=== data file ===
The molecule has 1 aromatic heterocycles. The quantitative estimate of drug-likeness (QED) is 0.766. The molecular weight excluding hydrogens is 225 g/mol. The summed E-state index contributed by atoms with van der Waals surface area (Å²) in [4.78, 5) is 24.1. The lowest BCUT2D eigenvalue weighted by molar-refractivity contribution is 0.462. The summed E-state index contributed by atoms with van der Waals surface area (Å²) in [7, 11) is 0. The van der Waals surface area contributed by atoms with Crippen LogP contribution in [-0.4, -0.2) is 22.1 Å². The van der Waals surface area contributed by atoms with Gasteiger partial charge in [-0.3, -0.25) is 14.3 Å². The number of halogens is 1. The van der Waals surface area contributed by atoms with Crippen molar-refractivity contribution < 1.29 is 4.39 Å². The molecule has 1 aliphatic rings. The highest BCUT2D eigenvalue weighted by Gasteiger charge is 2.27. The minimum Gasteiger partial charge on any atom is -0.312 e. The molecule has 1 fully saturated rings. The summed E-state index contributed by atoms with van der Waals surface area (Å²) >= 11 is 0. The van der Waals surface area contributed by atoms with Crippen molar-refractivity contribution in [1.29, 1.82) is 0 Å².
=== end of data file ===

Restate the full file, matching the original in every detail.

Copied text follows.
The molecule has 1 aromatic heterocycles. The quantitative estimate of drug-likeness (QED) is 0.766. The molecular weight excluding hydrogens is 225 g/mol. The summed E-state index contributed by atoms with van der Waals surface area (Å²) in [4.78, 5) is 24.1. The lowest BCUT2D eigenvalue weighted by molar-refractivity contribution is 0.462. The summed E-state index contributed by atoms with van der Waals surface area (Å²) in [7, 11) is 0. The van der Waals surface area contributed by atoms with Crippen LogP contribution in [-0.4, -0.2) is 22.1 Å². The van der Waals surface area contributed by atoms with Gasteiger partial charge in [-0.3, -0.25) is 14.3 Å². The number of halogens is 1. The van der Waals surface area contributed by atoms with Crippen molar-refractivity contribution < 1.29 is 4.39 Å². The molecule has 1 aliphatic rings. The highest BCUT2D eigenvalue weighted by Gasteiger charge is 2.27. The minimum Gasteiger partial charge on any atom is -0.312 e. The molecule has 1 fully saturated rings. The summed E-state index contributed by atoms with van der Waals surface area (Å²) >= 11 is 0. The van der Waals surface area contributed by atoms with Crippen molar-refractivity contribution in [1.29, 1.82) is 0 Å².